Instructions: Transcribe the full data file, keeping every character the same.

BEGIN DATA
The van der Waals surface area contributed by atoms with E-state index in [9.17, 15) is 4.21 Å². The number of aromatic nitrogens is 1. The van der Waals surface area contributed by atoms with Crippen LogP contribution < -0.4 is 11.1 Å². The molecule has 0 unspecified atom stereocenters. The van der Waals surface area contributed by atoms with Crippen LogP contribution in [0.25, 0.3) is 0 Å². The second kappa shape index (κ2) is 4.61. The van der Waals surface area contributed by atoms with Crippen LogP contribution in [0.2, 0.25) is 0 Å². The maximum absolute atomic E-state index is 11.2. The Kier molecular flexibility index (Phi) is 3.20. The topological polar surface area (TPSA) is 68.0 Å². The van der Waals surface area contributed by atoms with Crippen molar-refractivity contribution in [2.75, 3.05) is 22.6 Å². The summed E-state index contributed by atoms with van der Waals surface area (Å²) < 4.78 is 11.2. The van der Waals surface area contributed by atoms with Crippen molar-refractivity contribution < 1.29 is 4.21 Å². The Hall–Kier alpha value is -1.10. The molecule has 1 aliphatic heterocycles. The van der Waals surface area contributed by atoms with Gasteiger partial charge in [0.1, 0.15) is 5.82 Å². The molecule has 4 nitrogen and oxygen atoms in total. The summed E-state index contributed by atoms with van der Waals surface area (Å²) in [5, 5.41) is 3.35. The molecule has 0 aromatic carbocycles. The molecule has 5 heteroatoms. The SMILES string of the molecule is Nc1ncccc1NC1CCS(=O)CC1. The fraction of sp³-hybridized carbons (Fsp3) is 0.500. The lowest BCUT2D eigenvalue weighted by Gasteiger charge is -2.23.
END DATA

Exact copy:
The van der Waals surface area contributed by atoms with E-state index in [9.17, 15) is 4.21 Å². The number of aromatic nitrogens is 1. The van der Waals surface area contributed by atoms with Crippen LogP contribution < -0.4 is 11.1 Å². The molecule has 0 unspecified atom stereocenters. The van der Waals surface area contributed by atoms with Crippen LogP contribution in [0.25, 0.3) is 0 Å². The second kappa shape index (κ2) is 4.61. The van der Waals surface area contributed by atoms with Crippen LogP contribution in [0.2, 0.25) is 0 Å². The maximum absolute atomic E-state index is 11.2. The Kier molecular flexibility index (Phi) is 3.20. The topological polar surface area (TPSA) is 68.0 Å². The van der Waals surface area contributed by atoms with Crippen molar-refractivity contribution in [2.75, 3.05) is 22.6 Å². The summed E-state index contributed by atoms with van der Waals surface area (Å²) < 4.78 is 11.2. The van der Waals surface area contributed by atoms with Crippen molar-refractivity contribution < 1.29 is 4.21 Å². The Hall–Kier alpha value is -1.10. The molecule has 1 aliphatic heterocycles. The van der Waals surface area contributed by atoms with Gasteiger partial charge in [0.1, 0.15) is 5.82 Å². The molecule has 4 nitrogen and oxygen atoms in total. The summed E-state index contributed by atoms with van der Waals surface area (Å²) in [5, 5.41) is 3.35. The molecule has 0 aromatic carbocycles. The molecule has 5 heteroatoms. The SMILES string of the molecule is Nc1ncccc1NC1CCS(=O)CC1. The fraction of sp³-hybridized carbons (Fsp3) is 0.500. The lowest BCUT2D eigenvalue weighted by Gasteiger charge is -2.23.